You can also try putting a dimming filter in front of the camera lens (like the polarizing filter) i.e. just grab a pair of sunglasses and try that out. All you need to do is to reduce the amount of light getting to the camera.

The circles module will not give you the accuracy that you are looking for just because of the way it is implemented (more for speed than accuracy). What you can do instead (and this should work right now) is to use the Circle Probe module to get a very accurate position information. This module will assume a more defined location but you can use the initial blob results to localize the probe better. I'd still try the other techniques before this one ... but included is a robofile that will use that module to provide the circle center for you to try.

The other advantage with the circle probe is that the metal shaft can be ignored when calculating the circle.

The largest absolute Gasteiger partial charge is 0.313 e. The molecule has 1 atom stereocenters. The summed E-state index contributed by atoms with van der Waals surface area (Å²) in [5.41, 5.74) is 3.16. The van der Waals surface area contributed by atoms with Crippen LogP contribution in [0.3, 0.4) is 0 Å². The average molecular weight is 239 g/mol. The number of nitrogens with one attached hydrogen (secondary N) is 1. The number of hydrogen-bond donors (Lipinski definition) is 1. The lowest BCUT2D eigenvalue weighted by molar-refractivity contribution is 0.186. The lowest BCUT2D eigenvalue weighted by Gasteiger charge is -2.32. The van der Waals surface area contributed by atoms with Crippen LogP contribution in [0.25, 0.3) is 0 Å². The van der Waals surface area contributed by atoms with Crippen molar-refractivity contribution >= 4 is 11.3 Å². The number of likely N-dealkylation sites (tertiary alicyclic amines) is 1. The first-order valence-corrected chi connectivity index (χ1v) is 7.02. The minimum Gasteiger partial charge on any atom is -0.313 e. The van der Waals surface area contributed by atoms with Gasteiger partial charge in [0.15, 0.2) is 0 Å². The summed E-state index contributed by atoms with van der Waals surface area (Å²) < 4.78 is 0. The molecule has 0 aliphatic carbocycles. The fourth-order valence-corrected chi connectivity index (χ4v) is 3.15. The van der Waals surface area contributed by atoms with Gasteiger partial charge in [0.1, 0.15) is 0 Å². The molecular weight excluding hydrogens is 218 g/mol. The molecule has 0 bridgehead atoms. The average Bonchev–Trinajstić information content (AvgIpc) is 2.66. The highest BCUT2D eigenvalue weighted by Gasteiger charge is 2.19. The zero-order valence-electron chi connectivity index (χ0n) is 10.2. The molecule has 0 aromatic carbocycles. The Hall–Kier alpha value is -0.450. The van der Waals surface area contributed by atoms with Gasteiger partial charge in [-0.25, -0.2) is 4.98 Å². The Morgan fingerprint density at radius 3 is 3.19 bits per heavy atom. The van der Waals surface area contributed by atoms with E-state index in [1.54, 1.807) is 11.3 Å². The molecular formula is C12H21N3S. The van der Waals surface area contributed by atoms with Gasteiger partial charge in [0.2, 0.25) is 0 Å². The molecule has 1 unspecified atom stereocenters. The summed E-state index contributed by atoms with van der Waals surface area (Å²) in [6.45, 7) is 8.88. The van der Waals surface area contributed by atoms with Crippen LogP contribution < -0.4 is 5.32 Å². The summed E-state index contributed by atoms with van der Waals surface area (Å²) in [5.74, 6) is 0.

STeven.


 

program.robo
keith from United States  [12 posts] 2 years
Steven,

I wanted to let you know that the improvements were incredible when I dialed back the exposure.  I am now routinely getting better than 1 micron repeatability in 3-dimensional non-contact measurement.  Thanks!
Steven Gentner from United States  [1370 posts] 2 years
Keith,

Excellent! Glad that did the trick. It seems a bit counter intuitive but it does make a big difference in machine vision processing. I'll surely keep this post handy to convince other folks of checking exposure levels!

Cheers,
STeven.